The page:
I appreciate that the Princeton Students for Prison Education and Reform would like to Ban the Box that requires undergraduate applicants to indicate their conviction history due to the classist and racist way that our criminal-justice system disproportionately convicts young people of color and low income. However, I have been heartened by advances in the criminal conviction of sexual assault in the 30 years since I graduated from Princeton, particularly in cases where victim and perpetrator know each other. First-time privileged offenders are more likely to receive sentences that do not create tell-tale gaps in their transcripts, and this is especially true when issues of consent are unclear or mishandled by the criminal-justice system. The laws about registered sex offenders are not an adequate substitute for banning the box, because they include people guilty of statutory rape or consensual “sexting” of photographs and videos who do not pose a safety threat to fellow students. I am wondering why Princeton decided to “ban the box” on its Graduate School applications and how Princeton ensures that Graduate School applicants who have been convicted of sexual assault are not admitted.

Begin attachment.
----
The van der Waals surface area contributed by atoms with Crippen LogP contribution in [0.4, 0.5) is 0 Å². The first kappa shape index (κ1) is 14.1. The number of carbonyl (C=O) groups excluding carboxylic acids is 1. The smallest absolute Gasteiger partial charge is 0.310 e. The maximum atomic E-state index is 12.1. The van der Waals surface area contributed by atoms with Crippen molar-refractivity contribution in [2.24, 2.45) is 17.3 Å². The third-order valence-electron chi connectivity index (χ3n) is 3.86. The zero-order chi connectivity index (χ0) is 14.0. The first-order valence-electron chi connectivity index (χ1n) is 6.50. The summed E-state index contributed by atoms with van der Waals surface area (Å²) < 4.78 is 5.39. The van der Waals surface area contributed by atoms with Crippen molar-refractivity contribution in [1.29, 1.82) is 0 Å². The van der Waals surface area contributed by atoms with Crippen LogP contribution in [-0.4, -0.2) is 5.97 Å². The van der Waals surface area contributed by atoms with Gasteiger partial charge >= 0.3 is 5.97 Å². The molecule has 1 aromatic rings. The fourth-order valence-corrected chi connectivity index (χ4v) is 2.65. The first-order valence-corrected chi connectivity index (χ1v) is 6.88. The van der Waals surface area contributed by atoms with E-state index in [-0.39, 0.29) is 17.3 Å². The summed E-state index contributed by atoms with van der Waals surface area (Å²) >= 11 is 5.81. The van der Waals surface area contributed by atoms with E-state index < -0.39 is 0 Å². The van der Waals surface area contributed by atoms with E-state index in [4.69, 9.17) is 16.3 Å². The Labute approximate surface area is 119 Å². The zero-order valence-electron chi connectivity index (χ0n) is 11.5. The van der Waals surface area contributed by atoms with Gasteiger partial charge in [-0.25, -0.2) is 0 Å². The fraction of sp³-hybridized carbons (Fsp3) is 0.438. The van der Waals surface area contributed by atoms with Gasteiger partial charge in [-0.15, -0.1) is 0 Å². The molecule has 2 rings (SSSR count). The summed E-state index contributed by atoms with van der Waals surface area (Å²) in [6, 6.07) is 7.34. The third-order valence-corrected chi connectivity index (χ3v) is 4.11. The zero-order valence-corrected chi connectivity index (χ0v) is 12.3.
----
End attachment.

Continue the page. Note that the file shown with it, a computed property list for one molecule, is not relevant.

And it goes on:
In Response to: Box-Ban Debate